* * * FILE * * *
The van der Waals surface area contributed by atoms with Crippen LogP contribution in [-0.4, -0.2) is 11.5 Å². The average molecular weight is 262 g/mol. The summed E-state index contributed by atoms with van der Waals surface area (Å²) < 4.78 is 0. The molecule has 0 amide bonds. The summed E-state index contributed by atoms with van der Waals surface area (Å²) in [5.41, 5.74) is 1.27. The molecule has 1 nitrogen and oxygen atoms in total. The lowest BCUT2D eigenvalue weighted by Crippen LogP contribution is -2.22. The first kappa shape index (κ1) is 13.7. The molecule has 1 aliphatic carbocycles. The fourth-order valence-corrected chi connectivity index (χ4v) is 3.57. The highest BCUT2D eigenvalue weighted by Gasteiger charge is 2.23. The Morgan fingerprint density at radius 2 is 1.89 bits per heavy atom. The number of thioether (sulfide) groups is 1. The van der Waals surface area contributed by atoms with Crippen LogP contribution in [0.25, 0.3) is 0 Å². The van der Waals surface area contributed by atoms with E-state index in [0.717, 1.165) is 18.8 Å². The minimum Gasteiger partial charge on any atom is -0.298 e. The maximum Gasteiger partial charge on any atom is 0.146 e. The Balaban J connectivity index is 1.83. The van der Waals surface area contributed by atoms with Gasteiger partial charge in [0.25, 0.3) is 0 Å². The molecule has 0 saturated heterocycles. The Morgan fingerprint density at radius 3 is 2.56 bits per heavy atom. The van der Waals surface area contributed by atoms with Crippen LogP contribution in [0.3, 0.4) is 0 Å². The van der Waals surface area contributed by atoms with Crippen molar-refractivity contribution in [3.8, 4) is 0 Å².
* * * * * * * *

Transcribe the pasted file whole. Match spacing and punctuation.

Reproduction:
The van der Waals surface area contributed by atoms with Crippen LogP contribution in [-0.4, -0.2) is 11.5 Å². The average molecular weight is 262 g/mol. The summed E-state index contributed by atoms with van der Waals surface area (Å²) < 4.78 is 0. The molecule has 0 amide bonds. The summed E-state index contributed by atoms with van der Waals surface area (Å²) in [5.41, 5.74) is 1.27. The molecule has 1 nitrogen and oxygen atoms in total. The lowest BCUT2D eigenvalue weighted by Crippen LogP contribution is -2.22. The first kappa shape index (κ1) is 13.7. The molecule has 1 aliphatic carbocycles. The fourth-order valence-corrected chi connectivity index (χ4v) is 3.57. The highest BCUT2D eigenvalue weighted by Gasteiger charge is 2.23. The Morgan fingerprint density at radius 2 is 1.89 bits per heavy atom. The number of thioether (sulfide) groups is 1. The van der Waals surface area contributed by atoms with Crippen LogP contribution in [0.25, 0.3) is 0 Å². The van der Waals surface area contributed by atoms with E-state index in [0.717, 1.165) is 18.8 Å². The minimum Gasteiger partial charge on any atom is -0.298 e. The maximum Gasteiger partial charge on any atom is 0.146 e. The Balaban J connectivity index is 1.83. The van der Waals surface area contributed by atoms with Gasteiger partial charge in [0.25, 0.3) is 0 Å². The molecule has 0 saturated heterocycles. The Morgan fingerprint density at radius 3 is 2.56 bits per heavy atom. The van der Waals surface area contributed by atoms with Crippen LogP contribution in [0.3, 0.4) is 0 Å². The van der Waals surface area contributed by atoms with Crippen molar-refractivity contribution in [3.8, 4) is 0 Å².